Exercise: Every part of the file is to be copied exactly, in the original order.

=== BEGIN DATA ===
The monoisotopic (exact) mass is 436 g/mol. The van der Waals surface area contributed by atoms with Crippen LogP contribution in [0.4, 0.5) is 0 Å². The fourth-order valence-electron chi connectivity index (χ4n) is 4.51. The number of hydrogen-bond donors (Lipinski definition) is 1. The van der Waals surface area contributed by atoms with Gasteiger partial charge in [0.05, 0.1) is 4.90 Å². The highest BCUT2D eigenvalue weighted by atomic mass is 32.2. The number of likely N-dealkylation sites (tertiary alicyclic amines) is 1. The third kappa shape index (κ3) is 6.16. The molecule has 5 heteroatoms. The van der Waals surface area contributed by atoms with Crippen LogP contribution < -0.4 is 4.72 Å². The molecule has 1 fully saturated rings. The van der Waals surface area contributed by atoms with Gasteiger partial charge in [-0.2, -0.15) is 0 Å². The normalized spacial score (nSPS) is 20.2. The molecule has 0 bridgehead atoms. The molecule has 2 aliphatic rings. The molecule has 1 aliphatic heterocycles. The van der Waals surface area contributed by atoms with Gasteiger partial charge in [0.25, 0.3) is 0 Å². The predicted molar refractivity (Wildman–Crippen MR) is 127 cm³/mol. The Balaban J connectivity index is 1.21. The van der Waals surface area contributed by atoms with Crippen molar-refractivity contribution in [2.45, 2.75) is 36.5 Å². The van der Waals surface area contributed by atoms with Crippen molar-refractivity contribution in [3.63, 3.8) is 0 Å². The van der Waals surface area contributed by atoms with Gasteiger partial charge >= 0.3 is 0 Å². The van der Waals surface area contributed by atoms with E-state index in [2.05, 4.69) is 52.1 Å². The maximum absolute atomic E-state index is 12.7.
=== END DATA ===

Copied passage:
The monoisotopic (exact) mass is 436 g/mol. The van der Waals surface area contributed by atoms with Crippen LogP contribution in [0.4, 0.5) is 0 Å². The fourth-order valence-electron chi connectivity index (χ4n) is 4.51. The number of hydrogen-bond donors (Lipinski definition) is 1. The van der Waals surface area contributed by atoms with Gasteiger partial charge in [0.05, 0.1) is 4.90 Å². The highest BCUT2D eigenvalue weighted by atomic mass is 32.2. The number of likely N-dealkylation sites (tertiary alicyclic amines) is 1. The third kappa shape index (κ3) is 6.16. The molecule has 5 heteroatoms. The van der Waals surface area contributed by atoms with Crippen LogP contribution < -0.4 is 4.72 Å². The molecule has 1 fully saturated rings. The van der Waals surface area contributed by atoms with Gasteiger partial charge in [-0.2, -0.15) is 0 Å². The normalized spacial score (nSPS) is 20.2. The molecule has 0 bridgehead atoms. The molecule has 2 aliphatic rings. The molecule has 1 aliphatic heterocycles. The van der Waals surface area contributed by atoms with Gasteiger partial charge in [0.25, 0.3) is 0 Å². The predicted molar refractivity (Wildman–Crippen MR) is 127 cm³/mol. The Balaban J connectivity index is 1.21. The van der Waals surface area contributed by atoms with Crippen molar-refractivity contribution in [2.45, 2.75) is 36.5 Å². The van der Waals surface area contributed by atoms with Crippen molar-refractivity contribution in [3.63, 3.8) is 0 Å². The van der Waals surface area contributed by atoms with Gasteiger partial charge >= 0.3 is 0 Å². The van der Waals surface area contributed by atoms with E-state index in [2.05, 4.69) is 52.1 Å². The maximum absolute atomic E-state index is 12.7.